“Everything currently is very urban-driven, market-driven, and this is either resulting in migration or in one or two kinds of jobs. That is a major concern if we’re talking about an education system where we’re looking at STEM to bring women into the workforce. This can’t be our only focus - we need to broaden our horizons and perspectives with respect to what we want to achieve and how. We need more women in STEM but we also need to push for collective responsibility of the industry to retain them by demonstrating gender based sensitivity in their functioning.”
    Osama Manzar, Digital Empowerment Foundation

Moderator: Nikita Bengani,
Lead - Quest Experience Lab, Quest Alliance

Plenary: Artificial Intelligence for learning, earning and well-being

  • Malolan Chetlur, Research Scientist, IBM
  • Amit Malik, Founder & CEO, Innerhour
  • Mahesh Venkeswaran, Chief Growth Officer, KnackApp
  • Abhayraj Naik, Researcher, Consultant, Advisor, Visiting Faculty

Key Insights:

This session examined the role of Artificial Intelligence in supporting school to work transitions , for personalised learning & work pathways. It explored the opportunities, limitations in designing personalised experiences for learners & educators through adaptive learning, actionable data for learning as well as counselling services to enable future trajectories.

  • AI is a ‘part of the solution’ and not the solution to enabling effective school to work transitions: It acknowledged its role in addressing the challenge of understanding learners, content and processes - versus making it a channel for learning. AI, therefore, was identified as technology that can help sector players ask the right questions around the problems they are trying to solve - rather than a solution to the problem.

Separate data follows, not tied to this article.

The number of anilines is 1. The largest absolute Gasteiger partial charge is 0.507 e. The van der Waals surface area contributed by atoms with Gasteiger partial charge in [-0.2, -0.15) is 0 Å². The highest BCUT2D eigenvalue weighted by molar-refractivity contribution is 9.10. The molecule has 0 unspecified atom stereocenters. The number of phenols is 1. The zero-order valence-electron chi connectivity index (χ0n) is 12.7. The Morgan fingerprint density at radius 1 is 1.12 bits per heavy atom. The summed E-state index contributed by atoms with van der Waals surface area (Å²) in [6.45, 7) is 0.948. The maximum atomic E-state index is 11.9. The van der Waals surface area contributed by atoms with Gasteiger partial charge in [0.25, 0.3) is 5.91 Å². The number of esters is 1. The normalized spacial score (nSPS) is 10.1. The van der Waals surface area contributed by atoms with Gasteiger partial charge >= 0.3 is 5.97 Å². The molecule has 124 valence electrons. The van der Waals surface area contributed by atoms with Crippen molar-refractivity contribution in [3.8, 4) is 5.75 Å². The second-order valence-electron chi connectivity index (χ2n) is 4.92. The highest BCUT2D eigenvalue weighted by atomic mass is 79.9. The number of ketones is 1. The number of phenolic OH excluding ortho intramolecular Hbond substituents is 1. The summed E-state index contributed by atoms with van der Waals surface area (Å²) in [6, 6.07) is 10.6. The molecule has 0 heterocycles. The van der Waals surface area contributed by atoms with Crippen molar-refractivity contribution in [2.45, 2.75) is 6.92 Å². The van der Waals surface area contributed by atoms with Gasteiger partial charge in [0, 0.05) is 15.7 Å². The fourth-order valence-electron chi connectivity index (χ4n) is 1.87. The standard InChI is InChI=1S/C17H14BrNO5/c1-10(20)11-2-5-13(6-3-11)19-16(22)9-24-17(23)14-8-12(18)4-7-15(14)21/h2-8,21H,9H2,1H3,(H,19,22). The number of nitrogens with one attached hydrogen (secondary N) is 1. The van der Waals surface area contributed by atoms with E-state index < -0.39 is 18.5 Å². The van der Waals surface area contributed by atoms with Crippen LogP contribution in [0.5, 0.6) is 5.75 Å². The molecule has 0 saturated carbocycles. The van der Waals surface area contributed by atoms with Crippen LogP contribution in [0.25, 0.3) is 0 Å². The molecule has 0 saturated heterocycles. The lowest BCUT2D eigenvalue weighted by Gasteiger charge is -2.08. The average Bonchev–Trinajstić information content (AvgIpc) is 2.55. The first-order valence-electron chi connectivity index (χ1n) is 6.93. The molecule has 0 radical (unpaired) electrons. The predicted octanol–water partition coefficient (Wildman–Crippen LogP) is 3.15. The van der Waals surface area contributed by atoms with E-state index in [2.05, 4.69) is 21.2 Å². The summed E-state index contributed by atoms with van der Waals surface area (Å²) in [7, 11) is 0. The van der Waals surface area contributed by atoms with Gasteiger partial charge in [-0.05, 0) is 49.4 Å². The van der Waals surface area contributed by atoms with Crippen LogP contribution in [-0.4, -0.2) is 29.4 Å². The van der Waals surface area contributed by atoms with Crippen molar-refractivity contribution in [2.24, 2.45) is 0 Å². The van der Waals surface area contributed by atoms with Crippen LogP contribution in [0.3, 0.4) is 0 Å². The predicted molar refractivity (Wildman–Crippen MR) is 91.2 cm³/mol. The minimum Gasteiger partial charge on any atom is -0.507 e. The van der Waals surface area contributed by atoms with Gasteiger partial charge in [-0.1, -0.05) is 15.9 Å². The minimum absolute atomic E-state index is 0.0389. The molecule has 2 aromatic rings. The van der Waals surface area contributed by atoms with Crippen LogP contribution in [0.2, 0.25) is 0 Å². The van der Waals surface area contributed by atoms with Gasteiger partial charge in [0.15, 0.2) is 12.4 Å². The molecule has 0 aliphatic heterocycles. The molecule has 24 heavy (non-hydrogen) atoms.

• In the context of future of work and learning - AI has the potential to serve as an enabler of scale: Given the scale of challenges across domains ( including learning, mental health) and the cultural barriers to achieving effective outcomes, the panelists established the role of ecosystem players in exploring the role of AI in solving the problem of access - especially for marginalized populations, remote geographies and women.

    “For example, AI based solutions can enable mental health professionals do their work more effectively. Women have a lot of cultural barriers to accessing mental health support. Tech can help them overcome the barrier of mobility and access services they need - while we, as service providers, continue our fight against societal barriers, in the long-term.”
    -Amit Malik, CEO and FOunder, Inner Hour